The architecture of the 12th century church, recently completed, was short-lived.
In the first decades of the 13th century the great arches of the fa�ade were faced with slabs of marble. Ships came to Venice with stone materials gathered on their voyages in the East: columns andcapitals, whole marble complexes were either removed from decaying buildings or purchased by the Venetians. Most of these “trophies” ended up on the brickwork facade.
The wooden cupolas, roofed with lead, were raised to make them visible from the sea.
At the end of the 13th century Venice was at the peak of its glory and commercial power. A church with polychrome marble and mosaics stood in a red brickwork piazza while the fa�ades of the surrounding buildings were mostly frescoed.

The 14th Century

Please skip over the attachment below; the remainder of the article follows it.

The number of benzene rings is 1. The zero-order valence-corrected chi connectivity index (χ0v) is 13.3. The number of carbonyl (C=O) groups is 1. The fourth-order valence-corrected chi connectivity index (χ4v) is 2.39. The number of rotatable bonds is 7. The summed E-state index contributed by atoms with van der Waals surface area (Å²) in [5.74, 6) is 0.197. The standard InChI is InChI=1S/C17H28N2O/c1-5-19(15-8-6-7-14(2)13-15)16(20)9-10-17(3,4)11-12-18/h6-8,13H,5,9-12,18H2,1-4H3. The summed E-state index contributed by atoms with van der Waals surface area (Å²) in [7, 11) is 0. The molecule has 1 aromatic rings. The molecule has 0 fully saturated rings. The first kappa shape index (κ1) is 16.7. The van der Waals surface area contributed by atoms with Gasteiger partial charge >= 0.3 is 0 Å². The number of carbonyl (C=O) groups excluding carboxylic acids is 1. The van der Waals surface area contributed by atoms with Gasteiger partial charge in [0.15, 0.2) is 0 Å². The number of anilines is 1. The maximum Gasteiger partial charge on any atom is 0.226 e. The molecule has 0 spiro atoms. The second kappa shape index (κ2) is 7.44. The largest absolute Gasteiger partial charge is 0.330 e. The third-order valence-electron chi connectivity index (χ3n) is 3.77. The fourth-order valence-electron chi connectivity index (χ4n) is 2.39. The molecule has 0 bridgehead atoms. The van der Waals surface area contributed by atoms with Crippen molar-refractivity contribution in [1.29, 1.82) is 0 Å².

The doge Andrea Dandolo (1343 – 1354), was a renowned historiographer and friend of Petrarch. When he was still a Procurator he decided to build the baptistery in the first half of the 14th century, occupying an area believed to have been an ancient open portico between the Ducal Palace and the church.

In the second half of the century Andrea Dandolo was also responsible for building the chapel of St. Isadore, at the side of the north transept. .

The 15th century

The great fire of 1419 closed the Byzantine and Venetian epoch of the church, the site now being run by Tuscan stonecutters.
The lunettes in the upper register of the facades were decorated under the guidance of Nicol� Lamberti.

From 1425 to
1433 the curator was Paolo di Dono, known as Paolo Uccello, who codified the use of the cartoon in creating mosaics.